Madison, Wisconsin - What does it mean to be a Muslim woman in America today? In I Speak for Myself, 40 Muslim American women share their experiences of growing up in America. Their personal narratives of struggles and triumphs remind us that we share much more in the journey of life than we often realise.
I Speak for Myself: American Women on Being Muslim, edited by Maria M. Ebrahimji and Zahra T. Suratwala, engages readers in a complex set of emotional, symbolic and social considerations related to growing up as a Muslim woman in America.
The stories are a manifestation of the spiritual evolution of change. On the surface, we read of problematic relationships with husbands, co-workers, parents and friends but, on a deeper level, the journey is an expression of the human spirit. These women triumph over adversity in their lives and remind us of the potential and courage within each of us. As we mature and evolve, we come to develop an awareness of the beauty and sacredness of life that transcends culture. For example, one woman writes about finding the strength and power of her voice after divorce and abuse. Another woman discusses the cultural significance of her conversations while working for a state representative.
We also read of how one woman humorously and anxiously deals with the generational and cultural gaps she experiences with her parents. Grappling with the desire to fit in, another woman describes how she struggles to explain and rationalise her name, while yet another speaks to the difficulty in deciding whether or not to wear the hijab (headscarf). Each woman describes her own deepest creative potential, and expresses profound truths about human existence.
Set in the United States and several countries around the world, I Speak for Myself is contextualised within the discourses of American and Muslim identities. This collection of stories extends these discourses into issues of race, class, religion, ethnicity, history, politics, language and gender. They complicate each society’s notions of history, Islam and culture, which ultimately challenges the idea that Muslim women are voiceless and powerless. These authors teach us that beyond culture, there is a deeper tie that binds us – our desire for peace and social justice.
I Speak for Myself provides paradigms that illuminate human possibilities. Each woman describes an American identity plagued by real ambivalence and anxiety about the obvious interconnectedness between religion, politics and societal expectations. One woman speaks of a childhood friend who viewed her as American and not Muslim and how, at the time, it almost made her proud. But the confusion made her pause and realise that she did not have to choose between being Muslim and being American. She could be both.
Another woman explains how in her youth she struggled with being the “right” type of Muslim and fitting in the Muslim community. She soon recognised that there was not only one way to be Muslim and that Islam welcomed a wide range of religious expression.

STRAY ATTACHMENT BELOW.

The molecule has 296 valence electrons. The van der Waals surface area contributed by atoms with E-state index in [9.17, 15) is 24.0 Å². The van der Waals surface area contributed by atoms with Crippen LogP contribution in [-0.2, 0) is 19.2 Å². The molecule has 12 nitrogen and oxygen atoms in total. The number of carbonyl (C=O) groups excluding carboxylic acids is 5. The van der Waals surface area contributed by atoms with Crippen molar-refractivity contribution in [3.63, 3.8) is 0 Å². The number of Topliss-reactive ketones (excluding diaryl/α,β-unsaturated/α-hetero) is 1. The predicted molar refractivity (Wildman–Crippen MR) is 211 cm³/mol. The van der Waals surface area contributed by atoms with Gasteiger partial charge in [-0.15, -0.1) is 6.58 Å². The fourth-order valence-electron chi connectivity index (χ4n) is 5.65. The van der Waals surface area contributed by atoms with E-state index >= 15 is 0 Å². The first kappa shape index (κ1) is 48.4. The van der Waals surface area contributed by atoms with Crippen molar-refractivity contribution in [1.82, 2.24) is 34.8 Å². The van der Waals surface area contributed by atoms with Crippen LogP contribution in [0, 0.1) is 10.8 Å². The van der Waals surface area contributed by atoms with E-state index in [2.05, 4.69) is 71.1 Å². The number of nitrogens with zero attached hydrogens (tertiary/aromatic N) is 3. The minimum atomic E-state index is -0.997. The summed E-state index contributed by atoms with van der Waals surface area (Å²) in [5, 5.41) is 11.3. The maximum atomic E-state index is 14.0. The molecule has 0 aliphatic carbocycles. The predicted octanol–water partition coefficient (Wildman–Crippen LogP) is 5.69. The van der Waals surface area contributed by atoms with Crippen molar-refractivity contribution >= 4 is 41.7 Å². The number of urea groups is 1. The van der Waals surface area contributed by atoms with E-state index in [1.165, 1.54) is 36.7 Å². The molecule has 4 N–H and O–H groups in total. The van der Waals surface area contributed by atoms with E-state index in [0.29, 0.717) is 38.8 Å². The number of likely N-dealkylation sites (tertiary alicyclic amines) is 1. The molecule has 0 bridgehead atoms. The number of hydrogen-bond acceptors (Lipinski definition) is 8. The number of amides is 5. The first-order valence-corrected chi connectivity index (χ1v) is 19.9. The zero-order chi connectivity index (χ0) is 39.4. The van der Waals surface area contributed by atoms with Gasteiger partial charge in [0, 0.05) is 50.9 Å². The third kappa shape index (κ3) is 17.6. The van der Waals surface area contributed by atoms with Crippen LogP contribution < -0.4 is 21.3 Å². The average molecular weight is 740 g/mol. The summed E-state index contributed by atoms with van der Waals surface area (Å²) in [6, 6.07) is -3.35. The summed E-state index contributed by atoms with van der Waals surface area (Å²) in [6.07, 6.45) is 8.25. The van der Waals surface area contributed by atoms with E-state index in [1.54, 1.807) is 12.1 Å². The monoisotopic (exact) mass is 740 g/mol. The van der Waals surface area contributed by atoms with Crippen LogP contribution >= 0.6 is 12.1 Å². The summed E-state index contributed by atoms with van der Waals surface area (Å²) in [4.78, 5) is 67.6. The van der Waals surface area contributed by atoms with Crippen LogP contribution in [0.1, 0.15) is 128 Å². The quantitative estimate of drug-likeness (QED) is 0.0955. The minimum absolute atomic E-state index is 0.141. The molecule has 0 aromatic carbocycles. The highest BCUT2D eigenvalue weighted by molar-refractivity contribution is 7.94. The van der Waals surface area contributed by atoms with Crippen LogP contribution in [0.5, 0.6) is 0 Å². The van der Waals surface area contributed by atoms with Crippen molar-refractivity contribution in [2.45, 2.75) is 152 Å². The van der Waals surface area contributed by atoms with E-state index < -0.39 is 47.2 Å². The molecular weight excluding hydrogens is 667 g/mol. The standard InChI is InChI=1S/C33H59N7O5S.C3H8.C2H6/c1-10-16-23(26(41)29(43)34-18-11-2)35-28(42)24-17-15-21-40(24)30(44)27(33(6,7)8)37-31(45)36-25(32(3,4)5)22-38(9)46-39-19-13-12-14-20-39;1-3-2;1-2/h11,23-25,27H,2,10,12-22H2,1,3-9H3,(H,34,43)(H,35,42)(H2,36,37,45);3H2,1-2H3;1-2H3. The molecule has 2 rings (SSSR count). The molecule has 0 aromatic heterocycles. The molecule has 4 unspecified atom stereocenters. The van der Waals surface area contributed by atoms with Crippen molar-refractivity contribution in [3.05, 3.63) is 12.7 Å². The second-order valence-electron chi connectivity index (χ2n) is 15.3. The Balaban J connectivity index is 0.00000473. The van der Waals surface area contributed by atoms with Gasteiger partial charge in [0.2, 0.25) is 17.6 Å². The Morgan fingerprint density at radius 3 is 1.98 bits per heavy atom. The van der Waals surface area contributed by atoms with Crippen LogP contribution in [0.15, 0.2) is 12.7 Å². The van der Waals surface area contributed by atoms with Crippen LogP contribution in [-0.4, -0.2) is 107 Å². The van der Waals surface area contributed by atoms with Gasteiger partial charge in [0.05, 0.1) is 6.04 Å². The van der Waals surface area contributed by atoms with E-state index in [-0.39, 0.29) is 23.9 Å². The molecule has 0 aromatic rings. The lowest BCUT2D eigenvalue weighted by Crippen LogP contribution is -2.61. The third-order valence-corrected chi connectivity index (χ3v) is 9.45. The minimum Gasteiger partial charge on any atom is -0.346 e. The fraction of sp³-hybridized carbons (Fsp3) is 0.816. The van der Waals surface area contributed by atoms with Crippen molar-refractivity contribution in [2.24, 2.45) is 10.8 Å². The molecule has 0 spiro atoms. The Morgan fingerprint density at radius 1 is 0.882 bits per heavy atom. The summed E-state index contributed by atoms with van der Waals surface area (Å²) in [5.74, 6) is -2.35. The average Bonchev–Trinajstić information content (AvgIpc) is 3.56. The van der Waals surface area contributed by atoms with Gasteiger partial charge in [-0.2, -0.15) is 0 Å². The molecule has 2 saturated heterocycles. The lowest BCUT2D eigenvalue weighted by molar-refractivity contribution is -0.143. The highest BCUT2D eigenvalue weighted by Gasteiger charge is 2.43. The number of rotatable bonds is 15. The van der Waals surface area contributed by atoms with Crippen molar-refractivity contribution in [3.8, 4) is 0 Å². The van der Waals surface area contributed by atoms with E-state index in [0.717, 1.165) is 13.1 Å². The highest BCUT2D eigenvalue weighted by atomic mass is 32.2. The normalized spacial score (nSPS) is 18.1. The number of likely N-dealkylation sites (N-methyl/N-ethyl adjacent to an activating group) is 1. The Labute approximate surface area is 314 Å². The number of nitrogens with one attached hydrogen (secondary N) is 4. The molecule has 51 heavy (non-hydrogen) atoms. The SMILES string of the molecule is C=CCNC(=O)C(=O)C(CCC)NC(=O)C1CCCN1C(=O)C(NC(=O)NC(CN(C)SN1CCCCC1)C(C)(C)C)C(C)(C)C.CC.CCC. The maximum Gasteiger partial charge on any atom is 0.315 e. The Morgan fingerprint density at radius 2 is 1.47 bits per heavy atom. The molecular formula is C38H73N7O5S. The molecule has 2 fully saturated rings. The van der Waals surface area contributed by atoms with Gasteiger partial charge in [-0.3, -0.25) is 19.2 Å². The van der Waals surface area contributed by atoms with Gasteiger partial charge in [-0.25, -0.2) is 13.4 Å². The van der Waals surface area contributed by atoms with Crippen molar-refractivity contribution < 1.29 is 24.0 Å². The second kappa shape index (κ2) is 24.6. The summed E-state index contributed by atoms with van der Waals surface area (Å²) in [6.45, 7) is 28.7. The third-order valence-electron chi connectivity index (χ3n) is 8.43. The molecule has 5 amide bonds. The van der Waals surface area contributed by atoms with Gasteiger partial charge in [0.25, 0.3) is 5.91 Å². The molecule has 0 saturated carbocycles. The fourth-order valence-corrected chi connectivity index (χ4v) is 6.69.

But the challenges were not only in childhood or adolescence. An African American Muslim woman describes how she feels both included and excluded within the Muslim community, and her desire for Muslims to address discrimination within some Muslim communities. Another African American woman describes the frustration she experienced when she tried to adhere to a “true” Islamic, feminist and African American identity. Instead, she decides to embrace the fragmented and contradictory parts of her individuality, rather than try to be like everyone else.
The discussion of each woman’s religious beliefs reflects how identities fluctuate and are appropriated and negotiated. Each woman becomes part of this complex negotiation of power and powerlessness in which she undercuts the mythology of the oppressed Muslim woman and creates a model of resistance.
The women who have shared their stories are engineers, doctors, lawyers, community leaders, social justice advocates, former Peace Corps and Teach for America volunteers, artists, professors, students, politicians, award winners, bloggers, journalists, environmentalists and, above all, our sisters in humanity. Through the experiences of each woman, readers of I Speak for Myself attain a stronger level of understanding of what it means to grow up as a Muslim woman in America.
* Bethsaida Nieves is a doctoral student at the University of Wisconsin-Madison. Her research and teaching interests include comparative and international education studies. This article was written for the Common Ground News Service (CGNews).
Source: Common Ground News Service (CGNews), 21 June 2011, www.commongroundnews.org
Copyright permission is granted for publication.
The women of Tunisia have a decisive role to play in shaping Tunisia's future. Fatma Ben Saïdane reminds women of the power of their vote and the importance of civic engagement.
"The articles of the Common Ground News Service give hope that there are people out there who work
on solutions inspired by the need to co-exist in tolerance
and by the hope for a better future."
- Christopher Patten, Former Commissioner
for External Relations, the European Commission
It takes 200+ hours a week to produce CGNews. We rely on readers like you to make it happen. If you find our stories informative or inspiring, help us share these underreported perspectives with audiences around the world.